Ezra Kosviner

CCS Chemistry and Biochemistry

Interactions of the Zika virus 3’ UTR with Host Cellular Proteins

Flaviviruses are causative agents of mosquito-borne diseases in humans. Among these, Zika virus (ZIKV) possesses the unique ability to cross the placenta and cause neurological damage in the developing brain of the fetus. This infection results in a condition called microcephaly, the shrinking of an unborn child’s head due to improper brain development spurred by the infection of undifferentiated brain cells. The untranslated regions (UTRs) of the ZIKV ssRNA genome play an important regulatory role in productive infections. The UTRs adopt complex RNA structures that protect the viral genome from host nucleases and interfere with antiviral cellular responses. The precise mechanisms by which the virus halts cellular antiviral responses is unclear. To understand these virus-host interactions, we are developing a biochemical approach to identify interactions between ZIKV 3’ UTR and host proteins. To this end, we express recombinant ZIKV 3’ UTR RNAs, which we biotinylate and use as “baits” in an RNA-pulldown assay aimed at identifying interacting proteins by mass spectrometry. This approach has the potential to identify proteins important for ZIKV infection. Ultimately, our observations will allow the identification of proteins with the potential to be drug targets to curb ZIKV infection.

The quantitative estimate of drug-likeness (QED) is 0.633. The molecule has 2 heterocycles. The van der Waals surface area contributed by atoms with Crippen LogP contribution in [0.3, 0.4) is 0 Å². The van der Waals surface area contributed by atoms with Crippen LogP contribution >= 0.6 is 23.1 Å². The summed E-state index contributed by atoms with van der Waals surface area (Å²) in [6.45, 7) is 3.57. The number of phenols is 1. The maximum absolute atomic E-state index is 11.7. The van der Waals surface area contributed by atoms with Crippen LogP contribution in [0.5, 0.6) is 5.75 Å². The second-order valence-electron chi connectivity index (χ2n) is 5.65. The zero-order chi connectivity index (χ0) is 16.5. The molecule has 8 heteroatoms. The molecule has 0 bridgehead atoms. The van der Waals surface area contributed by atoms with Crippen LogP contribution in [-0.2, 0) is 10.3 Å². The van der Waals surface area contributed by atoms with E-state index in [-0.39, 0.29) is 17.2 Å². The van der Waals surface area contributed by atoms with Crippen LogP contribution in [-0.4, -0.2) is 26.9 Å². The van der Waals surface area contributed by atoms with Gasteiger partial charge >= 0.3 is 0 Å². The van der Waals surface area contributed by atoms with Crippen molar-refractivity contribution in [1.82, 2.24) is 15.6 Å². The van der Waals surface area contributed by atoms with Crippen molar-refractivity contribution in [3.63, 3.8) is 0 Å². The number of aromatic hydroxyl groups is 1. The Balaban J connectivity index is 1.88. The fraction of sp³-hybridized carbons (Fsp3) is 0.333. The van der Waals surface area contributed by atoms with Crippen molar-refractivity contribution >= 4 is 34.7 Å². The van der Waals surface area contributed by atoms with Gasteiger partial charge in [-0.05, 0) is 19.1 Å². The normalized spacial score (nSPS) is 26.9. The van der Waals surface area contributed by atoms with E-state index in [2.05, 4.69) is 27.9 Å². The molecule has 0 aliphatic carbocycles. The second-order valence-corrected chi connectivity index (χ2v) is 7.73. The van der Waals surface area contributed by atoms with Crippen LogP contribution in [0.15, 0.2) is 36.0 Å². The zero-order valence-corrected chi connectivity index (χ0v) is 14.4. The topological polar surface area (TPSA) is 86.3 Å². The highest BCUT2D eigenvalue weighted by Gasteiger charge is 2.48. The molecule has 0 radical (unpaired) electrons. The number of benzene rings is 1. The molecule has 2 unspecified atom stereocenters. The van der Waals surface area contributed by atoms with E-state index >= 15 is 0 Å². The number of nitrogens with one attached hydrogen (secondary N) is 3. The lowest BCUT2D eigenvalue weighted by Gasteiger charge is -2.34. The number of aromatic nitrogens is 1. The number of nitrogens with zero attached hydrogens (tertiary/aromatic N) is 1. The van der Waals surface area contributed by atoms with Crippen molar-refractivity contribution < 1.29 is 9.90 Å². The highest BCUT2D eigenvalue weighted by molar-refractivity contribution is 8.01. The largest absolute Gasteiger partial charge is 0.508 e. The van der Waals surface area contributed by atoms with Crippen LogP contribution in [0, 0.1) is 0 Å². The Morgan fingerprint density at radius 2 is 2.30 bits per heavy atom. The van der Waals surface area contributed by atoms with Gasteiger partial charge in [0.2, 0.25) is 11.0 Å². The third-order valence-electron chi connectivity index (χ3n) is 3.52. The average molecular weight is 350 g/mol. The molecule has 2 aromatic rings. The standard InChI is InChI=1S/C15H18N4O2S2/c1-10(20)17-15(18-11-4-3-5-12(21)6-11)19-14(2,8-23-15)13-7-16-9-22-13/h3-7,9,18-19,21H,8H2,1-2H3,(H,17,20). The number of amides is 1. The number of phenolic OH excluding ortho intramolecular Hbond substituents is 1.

UC Santa Barbara Center for Science and Engineering Partnerships UCSB California NanoSystems Institute UC Santa Barbara’s Parents Fund Campaign for UC Santa Barbara